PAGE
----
In the category of conversations I manage to have:

(Referring to an increasing number of words used to talk about gender, sexuality, and such). “Why do people need all these labels? Why can’t we all just be people? I thought the point was to not put people into boxes.”

Me: “But in a way, having a ton of labels is kind of like having no labels.”


Me: “It’s . . . it’s like the rectangular approximation method.”


Me: “You know, from calc, where you use rectangles to approximate an integral. You want to use boxes to represent this weirdly shaped area, and it’s never going to be quite right, but the more boxes you use, the closer it gets to the real thing.”

Okay, let me try to explain what I was getting at.

So lets say this area under the curve represents the actual spectrum of people’s experiences. It’s complicated and funky-shaped (and really it should probably have at least 6 dimensions, but I can’t draw that). If we had an equation that represented the true shape of the graph we could do an integral to find the area, but we don’t, so we can’t.

Untitled drawing (1)

Instead, we have to do the next best thing we can and approximate by using boxy rectangles, which are a pretty good parallel for language. These boxes can never fully and accurately encompass what they are trying to describe. Some stuff parts get exaggerated, some stuff just gets left out entirely, and the complexity of the shape gets lost. But we try.

Untitled drawing (3)

Now we can also change the number of boxes. Having just a couple is a pretty grossly inaccurate representation of the shape and a lot gets excluded.

Untitled drawing (2)

But adding more boxes, which are more specific and varied, makes it more inclusive and closer to reality.

Untitled drawing (4)

Of course it will never be a perfect representation of the real thing unless you have infinite boxes. I think language always fails to fully capture reality–but each expansion of language gives us the option of failing a little closer to the target.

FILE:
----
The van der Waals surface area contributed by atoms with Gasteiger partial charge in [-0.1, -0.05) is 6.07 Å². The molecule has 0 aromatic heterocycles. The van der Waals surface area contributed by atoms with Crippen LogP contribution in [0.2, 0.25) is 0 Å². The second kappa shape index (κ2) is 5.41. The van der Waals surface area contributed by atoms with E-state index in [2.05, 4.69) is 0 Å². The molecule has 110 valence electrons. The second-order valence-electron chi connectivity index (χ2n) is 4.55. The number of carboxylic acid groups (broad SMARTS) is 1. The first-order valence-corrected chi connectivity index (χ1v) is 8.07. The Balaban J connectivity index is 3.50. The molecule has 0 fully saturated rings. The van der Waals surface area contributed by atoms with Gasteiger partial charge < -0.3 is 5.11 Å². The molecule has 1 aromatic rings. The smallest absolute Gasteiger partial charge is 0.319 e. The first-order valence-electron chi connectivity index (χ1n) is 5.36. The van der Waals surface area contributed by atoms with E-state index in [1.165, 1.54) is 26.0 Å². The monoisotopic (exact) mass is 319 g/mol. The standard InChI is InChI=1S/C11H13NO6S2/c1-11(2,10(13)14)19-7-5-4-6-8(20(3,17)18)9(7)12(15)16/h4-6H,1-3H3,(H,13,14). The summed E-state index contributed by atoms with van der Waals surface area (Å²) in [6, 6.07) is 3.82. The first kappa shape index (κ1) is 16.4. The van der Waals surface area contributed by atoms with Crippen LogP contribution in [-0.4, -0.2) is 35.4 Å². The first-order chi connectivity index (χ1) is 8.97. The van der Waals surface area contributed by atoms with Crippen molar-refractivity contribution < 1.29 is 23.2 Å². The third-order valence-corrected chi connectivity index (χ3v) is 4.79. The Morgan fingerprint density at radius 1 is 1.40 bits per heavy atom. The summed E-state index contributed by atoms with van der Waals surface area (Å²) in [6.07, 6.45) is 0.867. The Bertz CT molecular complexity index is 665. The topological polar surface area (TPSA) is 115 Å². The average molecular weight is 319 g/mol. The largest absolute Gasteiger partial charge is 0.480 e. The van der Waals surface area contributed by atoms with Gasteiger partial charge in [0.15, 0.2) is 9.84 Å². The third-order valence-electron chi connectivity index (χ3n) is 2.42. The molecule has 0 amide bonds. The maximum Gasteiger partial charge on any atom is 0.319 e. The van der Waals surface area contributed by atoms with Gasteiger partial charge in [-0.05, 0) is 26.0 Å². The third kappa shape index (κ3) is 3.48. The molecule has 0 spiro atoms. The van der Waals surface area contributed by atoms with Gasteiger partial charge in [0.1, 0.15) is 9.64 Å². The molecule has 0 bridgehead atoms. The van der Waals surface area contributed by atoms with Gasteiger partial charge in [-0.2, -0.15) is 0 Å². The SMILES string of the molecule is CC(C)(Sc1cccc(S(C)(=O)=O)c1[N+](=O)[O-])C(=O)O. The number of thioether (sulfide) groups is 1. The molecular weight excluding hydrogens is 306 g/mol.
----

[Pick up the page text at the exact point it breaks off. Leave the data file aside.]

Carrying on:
Like this

Side note: do all the people who say “who needs labels anyway” in response to other people’s identities actually think that everyone should stop using words to describe experiences? Because I would actually be totally down with a system in which everyone has to describe themselves through interpretive dance.

Side note 2: I think the new answer to “when are we going to use math anyway?” should be “to come up with strange and dorky metaphors for identity and language.”

Other People’s Words

Do you ever feel like real life gives sitcom writers some serious competition? Some things I’ve overheard in the past week:

In my dorm lobby:
Guy 1: Do you know when Halloween is this year?
Guy 2: Dude, it’s just the same day every year.
Guy 1: Naw, I would have noticed that by now.

The people eating next to me:
Guy: so I’ve seen you around a lot. Tell me a little about yourself.
Girl: let me recite a poem for you.
*Begins to whisper a sonnet*

Guy 1: So you’re like 75% straight?
Guy 2: Woah, too many significant figures.
Guy 1: 80?

Not that living people have a monopoly on “didn’t expect to hear that there” moments. From Saint Augustine’s City of God:

“Such people can do some things with their body which are for others utterly impossible and well-nigh incredible when they are reported. Some people can even move their ears, either one at a time or both together. Others without moving the head can bring the whole scalp – all the part covered with hair – down towards the forehead and bring it back again at will . . .  A number of people produce at will such musical sounds from their behind (without any stink) that they seem to be singing from that region” (14.24).

I guess this is what they meant by liberal arts education . . .

The Art of Over-Interpretation: Grease

Why do people go to fancy shmancy liberal arts schools? So they can read too much into things. Like this: